New farmer-friendly strategy could reverse collapse in bee population
Devoting a quarter of cropland to flowering economic crops could attract pollinators and boost crop yields, new research has found.
Stefanie Christmann of the International Center for Agricultural Research in Dry Areas concluded that a new farmer-friendly strategy could be key in the fight against bee decline.
More than 80% of food crops require pollination but the populations of insects that do most of this work have collapsed, The Guardian reported.
Lots of countries have been taking measures to counteract the decline, with many European nations deciding to ban insecticides such as neonicotinoids.
However, this kind of measures are usually expensive and offer little income to farmers, Christmann said, which is why she has spent the past five years working on a different approach, which she calls “farming with alternative pollinators”, with field trials in Uzbekistan and Morocco.
According to The Guardian, the essence of the technique is to devote one in every four cultivation strips to flowering crops, such as oilseeds and spices.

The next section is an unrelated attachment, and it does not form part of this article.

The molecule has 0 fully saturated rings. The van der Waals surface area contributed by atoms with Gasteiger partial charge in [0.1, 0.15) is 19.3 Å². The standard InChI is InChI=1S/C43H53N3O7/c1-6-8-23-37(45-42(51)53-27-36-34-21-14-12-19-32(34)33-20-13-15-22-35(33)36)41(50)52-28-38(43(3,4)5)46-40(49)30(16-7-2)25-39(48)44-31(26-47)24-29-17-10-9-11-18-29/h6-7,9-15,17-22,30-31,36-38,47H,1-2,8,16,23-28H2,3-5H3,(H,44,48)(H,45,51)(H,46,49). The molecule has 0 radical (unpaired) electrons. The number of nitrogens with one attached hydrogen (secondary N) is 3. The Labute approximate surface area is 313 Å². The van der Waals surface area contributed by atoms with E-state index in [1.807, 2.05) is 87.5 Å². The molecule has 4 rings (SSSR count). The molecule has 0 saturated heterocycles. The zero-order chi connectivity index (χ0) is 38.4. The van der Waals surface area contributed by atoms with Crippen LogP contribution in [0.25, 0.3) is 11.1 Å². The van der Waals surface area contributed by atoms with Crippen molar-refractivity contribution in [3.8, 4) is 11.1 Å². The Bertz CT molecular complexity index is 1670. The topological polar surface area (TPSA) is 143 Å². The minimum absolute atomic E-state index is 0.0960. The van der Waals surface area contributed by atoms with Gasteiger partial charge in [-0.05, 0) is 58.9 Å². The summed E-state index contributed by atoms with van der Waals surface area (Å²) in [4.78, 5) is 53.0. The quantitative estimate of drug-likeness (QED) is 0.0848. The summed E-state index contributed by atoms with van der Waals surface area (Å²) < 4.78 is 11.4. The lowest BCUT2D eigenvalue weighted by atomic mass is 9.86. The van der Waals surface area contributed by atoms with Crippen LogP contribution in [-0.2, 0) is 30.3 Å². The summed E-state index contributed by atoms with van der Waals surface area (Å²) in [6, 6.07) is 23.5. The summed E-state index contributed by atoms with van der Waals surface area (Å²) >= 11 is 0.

Additionally, Christmann provided pollinators with cheap nesting support, such as old wood and beaten soil that ground-nesting bees can burrow into. Sunflowers were also planted nearby as wind shelters.
“There is a very low barrier so anyone in even the poorest country can do this. There is no equipment, no technology and only a small investment in seeds. It is very easy. You can demonstrate how to do it with pictures sent on a cell phone," she was quoted as saying.
She said that there were amazing benefits for farmers when using this technique and an increase in abundance and variety of pollinators.
Crops were reportedly pollinated more efficiently, there were fewer pests such as aphids and greenfly, and yields increased in quantity and quality.
In all four different climatic regions that she studied, the total income of farmers increased, though the benefits were most marked on degraded land and farms without honeybees.
The biggest gains were in semi-arid climates, where pumpkin yields rose 561%, aubergine 364%, broad bean 177% and melons 56%. In areas with adequate rain, tomato harvests doubled and aubergine went up 250%. In mountain fields, courgette production tripled and pumpkins doubled.
“The entire environment would be richer, more beautiful and more resilient to climate change. We would have many more insects, flowers, and birds. And it would be far more self-sustaining. Even the poorest countries in the world could do this,” she was quoted as saying.